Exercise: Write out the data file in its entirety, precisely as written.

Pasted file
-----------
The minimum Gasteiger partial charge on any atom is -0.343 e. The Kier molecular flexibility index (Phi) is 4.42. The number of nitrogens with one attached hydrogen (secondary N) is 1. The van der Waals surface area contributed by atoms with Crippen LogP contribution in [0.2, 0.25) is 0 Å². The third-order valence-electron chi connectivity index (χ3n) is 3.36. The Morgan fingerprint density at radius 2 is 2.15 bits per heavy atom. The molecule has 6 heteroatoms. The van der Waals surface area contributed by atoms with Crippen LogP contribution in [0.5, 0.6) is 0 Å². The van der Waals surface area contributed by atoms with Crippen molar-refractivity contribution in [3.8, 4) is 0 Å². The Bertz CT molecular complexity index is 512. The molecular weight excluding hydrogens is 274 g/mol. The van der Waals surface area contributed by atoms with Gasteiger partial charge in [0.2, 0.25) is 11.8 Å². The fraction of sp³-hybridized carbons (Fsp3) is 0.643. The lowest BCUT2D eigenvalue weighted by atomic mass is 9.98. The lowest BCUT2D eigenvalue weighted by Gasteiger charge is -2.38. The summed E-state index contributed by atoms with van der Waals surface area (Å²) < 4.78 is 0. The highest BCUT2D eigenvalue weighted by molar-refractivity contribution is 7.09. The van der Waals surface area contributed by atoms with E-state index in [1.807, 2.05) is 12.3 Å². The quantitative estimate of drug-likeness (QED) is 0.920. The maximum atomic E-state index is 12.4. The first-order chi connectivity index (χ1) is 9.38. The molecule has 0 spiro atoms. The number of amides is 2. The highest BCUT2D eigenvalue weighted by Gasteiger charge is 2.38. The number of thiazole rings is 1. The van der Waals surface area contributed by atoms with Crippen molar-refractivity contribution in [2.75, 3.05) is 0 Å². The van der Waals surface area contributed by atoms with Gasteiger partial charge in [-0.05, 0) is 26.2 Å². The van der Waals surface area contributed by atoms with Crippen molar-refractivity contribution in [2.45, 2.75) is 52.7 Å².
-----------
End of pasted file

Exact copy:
The minimum Gasteiger partial charge on any atom is -0.343 e. The Kier molecular flexibility index (Phi) is 4.42. The number of nitrogens with one attached hydrogen (secondary N) is 1. The van der Waals surface area contributed by atoms with Crippen LogP contribution in [0.2, 0.25) is 0 Å². The third-order valence-electron chi connectivity index (χ3n) is 3.36. The Morgan fingerprint density at radius 2 is 2.15 bits per heavy atom. The molecule has 6 heteroatoms. The van der Waals surface area contributed by atoms with Crippen LogP contribution in [0.5, 0.6) is 0 Å². The van der Waals surface area contributed by atoms with Crippen molar-refractivity contribution in [3.8, 4) is 0 Å². The Bertz CT molecular complexity index is 512. The molecular weight excluding hydrogens is 274 g/mol. The van der Waals surface area contributed by atoms with Gasteiger partial charge in [0.2, 0.25) is 11.8 Å². The fraction of sp³-hybridized carbons (Fsp3) is 0.643. The lowest BCUT2D eigenvalue weighted by atomic mass is 9.98. The lowest BCUT2D eigenvalue weighted by Gasteiger charge is -2.38. The summed E-state index contributed by atoms with van der Waals surface area (Å²) < 4.78 is 0. The highest BCUT2D eigenvalue weighted by molar-refractivity contribution is 7.09. The van der Waals surface area contributed by atoms with E-state index in [1.807, 2.05) is 12.3 Å². The quantitative estimate of drug-likeness (QED) is 0.920. The maximum atomic E-state index is 12.4. The first-order chi connectivity index (χ1) is 9.38. The molecule has 0 spiro atoms. The number of amides is 2. The highest BCUT2D eigenvalue weighted by Gasteiger charge is 2.38. The number of thiazole rings is 1. The van der Waals surface area contributed by atoms with Crippen molar-refractivity contribution in [2.75, 3.05) is 0 Å². The van der Waals surface area contributed by atoms with Gasteiger partial charge in [-0.05, 0) is 26.2 Å². The van der Waals surface area contributed by atoms with Crippen molar-refractivity contribution in [2.45, 2.75) is 52.7 Å².